Humans tend to romanticize the past. In many ways it helps us see the good in what has been and what is now, but in other ways it disguises the truth.
The history of American public schooling is a notable example of viewing history through rose-colored glasses. In my college and graduate school education classes, I read books and articles about how American public schooling was intended to be a great equalizer, to provide opportunity and social mobility to every child regardless of background. But I also learned that the rosy stories I had been taught about American history, from Christopher Columbus to Thomas Jefferson, had a darker side not often revealed. Did the origin of American schooling have a similar shadow?
It turns out it did. The myth we have been told about the history of American public schooling as a national treasure that nurtures our democracy is untrue. The reality is that 19th century politicians and citizens were fearful of and overwhelmed by rapid societal change, as thousands of immigrants streamed into American cities in the mid-1800s.
Between 1830 and 1840 U.S. immigration quadrupled, and between 1840 and 1850, it tripled again. Particularly troubling to lawmakers at the time was the fact that many of these new immigrants were Irish Catholics who threatened the dominant Anglo-Saxon Protestant cultural and religious customs. “Those now pouring in upon us, in masses of thousands upon thousands, are wholly of another kind in morals and intellect,” mourned the Massachusetts state legislature regarding the new Boston immigrants.
Universal, taxpayer-funded “common schools” became the mechanism to rein in these masses and “Americanize” them to societal norms. Interestingly, many of the Irish Catholic immigrant families didn’t want to send their children to these so-called “secular” schools that continued to reflect prevailing Protestant ideals and texts. So the solution for lawmakers was simply to make them attend.
1852 marks the onset of what public schooling advocates herald as universal, taxpayer-supported public schooling for all children regardless of background. What is often missing is the acknowledgement that the 1852 compulsory schooling law, passed in Massachusetts and subsequently replicated in all states, was the first to mandate school attendance under a legal threat of force.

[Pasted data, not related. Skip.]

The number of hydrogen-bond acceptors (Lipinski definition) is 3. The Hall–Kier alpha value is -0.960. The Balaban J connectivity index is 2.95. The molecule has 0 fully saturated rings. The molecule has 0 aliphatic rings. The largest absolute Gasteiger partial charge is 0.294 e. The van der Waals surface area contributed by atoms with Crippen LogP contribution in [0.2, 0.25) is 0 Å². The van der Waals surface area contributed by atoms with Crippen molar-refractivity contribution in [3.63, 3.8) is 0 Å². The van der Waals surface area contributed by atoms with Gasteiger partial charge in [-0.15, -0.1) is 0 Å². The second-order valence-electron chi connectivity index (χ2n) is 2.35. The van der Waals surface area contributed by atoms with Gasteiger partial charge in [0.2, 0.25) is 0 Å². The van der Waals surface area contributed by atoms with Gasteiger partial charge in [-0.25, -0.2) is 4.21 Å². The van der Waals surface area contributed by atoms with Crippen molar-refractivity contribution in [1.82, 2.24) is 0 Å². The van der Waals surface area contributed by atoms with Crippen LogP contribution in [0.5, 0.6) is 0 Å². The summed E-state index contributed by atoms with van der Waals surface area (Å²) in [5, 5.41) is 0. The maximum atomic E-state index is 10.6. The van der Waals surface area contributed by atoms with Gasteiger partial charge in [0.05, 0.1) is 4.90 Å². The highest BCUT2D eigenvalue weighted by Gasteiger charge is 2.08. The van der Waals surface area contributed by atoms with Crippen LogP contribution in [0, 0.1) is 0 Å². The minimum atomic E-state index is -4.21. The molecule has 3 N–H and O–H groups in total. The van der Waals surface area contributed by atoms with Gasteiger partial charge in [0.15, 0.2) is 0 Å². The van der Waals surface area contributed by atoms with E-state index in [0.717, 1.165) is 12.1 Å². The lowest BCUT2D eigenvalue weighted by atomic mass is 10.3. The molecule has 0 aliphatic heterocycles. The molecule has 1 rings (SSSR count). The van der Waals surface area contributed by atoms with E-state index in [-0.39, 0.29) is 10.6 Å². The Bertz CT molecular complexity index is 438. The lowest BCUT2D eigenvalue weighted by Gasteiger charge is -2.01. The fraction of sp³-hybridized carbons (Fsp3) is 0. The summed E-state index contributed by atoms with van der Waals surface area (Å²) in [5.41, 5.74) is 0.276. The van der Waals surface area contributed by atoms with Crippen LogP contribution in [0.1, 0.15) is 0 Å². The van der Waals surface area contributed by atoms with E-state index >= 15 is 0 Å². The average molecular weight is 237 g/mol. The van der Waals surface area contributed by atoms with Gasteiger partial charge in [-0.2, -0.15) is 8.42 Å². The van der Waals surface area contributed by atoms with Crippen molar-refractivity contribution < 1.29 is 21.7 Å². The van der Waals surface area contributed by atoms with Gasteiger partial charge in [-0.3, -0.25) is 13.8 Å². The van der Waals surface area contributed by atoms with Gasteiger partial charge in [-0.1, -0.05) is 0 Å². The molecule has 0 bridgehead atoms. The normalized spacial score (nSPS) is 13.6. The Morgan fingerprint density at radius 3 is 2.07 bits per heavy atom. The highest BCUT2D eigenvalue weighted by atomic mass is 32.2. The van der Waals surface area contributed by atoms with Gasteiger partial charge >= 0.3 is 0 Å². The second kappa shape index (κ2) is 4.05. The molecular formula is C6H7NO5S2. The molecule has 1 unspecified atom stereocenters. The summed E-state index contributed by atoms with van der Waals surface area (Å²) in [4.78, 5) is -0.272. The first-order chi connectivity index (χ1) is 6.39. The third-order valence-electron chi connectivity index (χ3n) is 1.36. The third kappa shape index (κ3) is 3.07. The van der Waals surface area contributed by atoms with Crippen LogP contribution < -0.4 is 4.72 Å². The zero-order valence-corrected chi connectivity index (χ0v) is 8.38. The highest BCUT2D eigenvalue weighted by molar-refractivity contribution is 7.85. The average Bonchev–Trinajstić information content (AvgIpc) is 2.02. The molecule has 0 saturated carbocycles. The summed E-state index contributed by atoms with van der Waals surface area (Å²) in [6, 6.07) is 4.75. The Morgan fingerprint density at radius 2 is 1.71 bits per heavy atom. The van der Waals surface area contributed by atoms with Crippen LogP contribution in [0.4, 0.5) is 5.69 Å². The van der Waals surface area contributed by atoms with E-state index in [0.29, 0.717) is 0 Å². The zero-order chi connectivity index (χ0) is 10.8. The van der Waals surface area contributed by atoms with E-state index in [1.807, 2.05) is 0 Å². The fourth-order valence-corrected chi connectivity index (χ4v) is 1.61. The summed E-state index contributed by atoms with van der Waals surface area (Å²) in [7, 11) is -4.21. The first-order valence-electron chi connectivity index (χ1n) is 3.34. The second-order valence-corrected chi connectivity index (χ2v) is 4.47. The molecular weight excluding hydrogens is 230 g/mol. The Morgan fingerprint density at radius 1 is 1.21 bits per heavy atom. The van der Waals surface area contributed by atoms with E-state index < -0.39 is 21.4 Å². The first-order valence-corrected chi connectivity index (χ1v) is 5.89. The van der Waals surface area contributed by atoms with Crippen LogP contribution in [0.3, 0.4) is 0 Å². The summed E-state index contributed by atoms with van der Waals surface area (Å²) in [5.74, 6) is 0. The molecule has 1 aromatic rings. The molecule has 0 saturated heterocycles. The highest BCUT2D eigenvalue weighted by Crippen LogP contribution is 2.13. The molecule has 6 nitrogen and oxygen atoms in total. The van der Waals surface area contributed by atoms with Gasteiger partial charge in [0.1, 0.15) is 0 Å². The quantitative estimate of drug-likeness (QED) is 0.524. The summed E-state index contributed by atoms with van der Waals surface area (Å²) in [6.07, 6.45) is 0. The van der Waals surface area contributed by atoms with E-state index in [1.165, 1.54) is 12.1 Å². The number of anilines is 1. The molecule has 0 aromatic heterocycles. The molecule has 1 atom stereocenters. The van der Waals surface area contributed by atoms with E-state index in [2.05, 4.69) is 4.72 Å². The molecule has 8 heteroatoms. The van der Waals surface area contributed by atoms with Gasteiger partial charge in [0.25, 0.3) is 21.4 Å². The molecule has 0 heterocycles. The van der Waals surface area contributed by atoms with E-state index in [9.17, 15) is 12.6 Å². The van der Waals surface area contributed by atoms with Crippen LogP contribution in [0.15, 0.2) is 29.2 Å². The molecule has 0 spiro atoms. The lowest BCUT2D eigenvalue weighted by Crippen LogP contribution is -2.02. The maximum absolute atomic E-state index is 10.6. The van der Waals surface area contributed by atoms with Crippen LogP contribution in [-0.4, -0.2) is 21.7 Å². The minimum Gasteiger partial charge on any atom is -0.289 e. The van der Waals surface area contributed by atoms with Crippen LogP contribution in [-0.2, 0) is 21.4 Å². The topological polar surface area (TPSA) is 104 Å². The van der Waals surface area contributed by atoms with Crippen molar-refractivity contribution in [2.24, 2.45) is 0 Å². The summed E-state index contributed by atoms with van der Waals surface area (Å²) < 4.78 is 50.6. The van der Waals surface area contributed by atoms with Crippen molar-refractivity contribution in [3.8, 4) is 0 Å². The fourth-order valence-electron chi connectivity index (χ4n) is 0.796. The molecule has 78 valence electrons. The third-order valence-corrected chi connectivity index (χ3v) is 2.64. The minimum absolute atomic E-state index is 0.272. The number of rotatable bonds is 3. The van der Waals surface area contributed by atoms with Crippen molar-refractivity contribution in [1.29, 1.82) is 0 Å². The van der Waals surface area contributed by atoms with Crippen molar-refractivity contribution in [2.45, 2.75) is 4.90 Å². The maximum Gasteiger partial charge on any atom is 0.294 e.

Many families rebelled. Catholics, for example, created their own private, parochial schools. Outraged by this action, lawmakers throughout the country began in the 1880s to pass laws known as Blaine Amendments that prohibited any public funding for private schools. These laws remain today in many states, and are at the heart of the debate around school choice, particularly, vouchers that would enable parents to receive public money to use at private schools.
Beyond limiting access to funding, citizens and lawmakers sought additional ways to outlaw private schools and compel children to attend public schools. In 1922, Oregon passed an expanded compulsory schooling law requiring all children to attend a public school, thus prohibiting attendance at parochial and private schools. In 1925, in the landmark case of Pierce v. Society of Sisters, the U.S. Supreme Court struck down the Oregon law as unconstitutional. In delivering the opinion of the Court, Justice McReynolds wrote:
“…the Act of 1922 unreasonably interferes with the liberty of parents and guardians to direct the upbringing and education of children under their control…The fundamental theory of liberty upon which all governments in this Union repose excludes any general power of the State to standardize its children by forcing them to accept instruction from public teachers only. The child is not the mere creature of the State; those who nurture him and direct his destiny have the right, coupled with the high duty, to recognize and prepare him for additional obligations.”
In her October Atlantic, “The War on Public Schools,” Erika Christakis takes aim at current efforts to place education decision-making back in the hands of parents and away from the state. She says these school choice efforts, like charter schools and vouchers, threaten American public schooling. Christakis writes: “So what happens when we neglect the public purpose of our publicly funded schools? The discussion of vouchers and charter schools, in its focus on individual rights, has failed to take into account American society at large. The costs of abandoning an institution designed to bind, not divide, our citizenry are high.”
Binding society by force, to inculcate a particular cultural doctrine, is not what builds a free, tolerant, and thriving democracy. Perhaps something erected on questionable moral and historical grounds should be removed.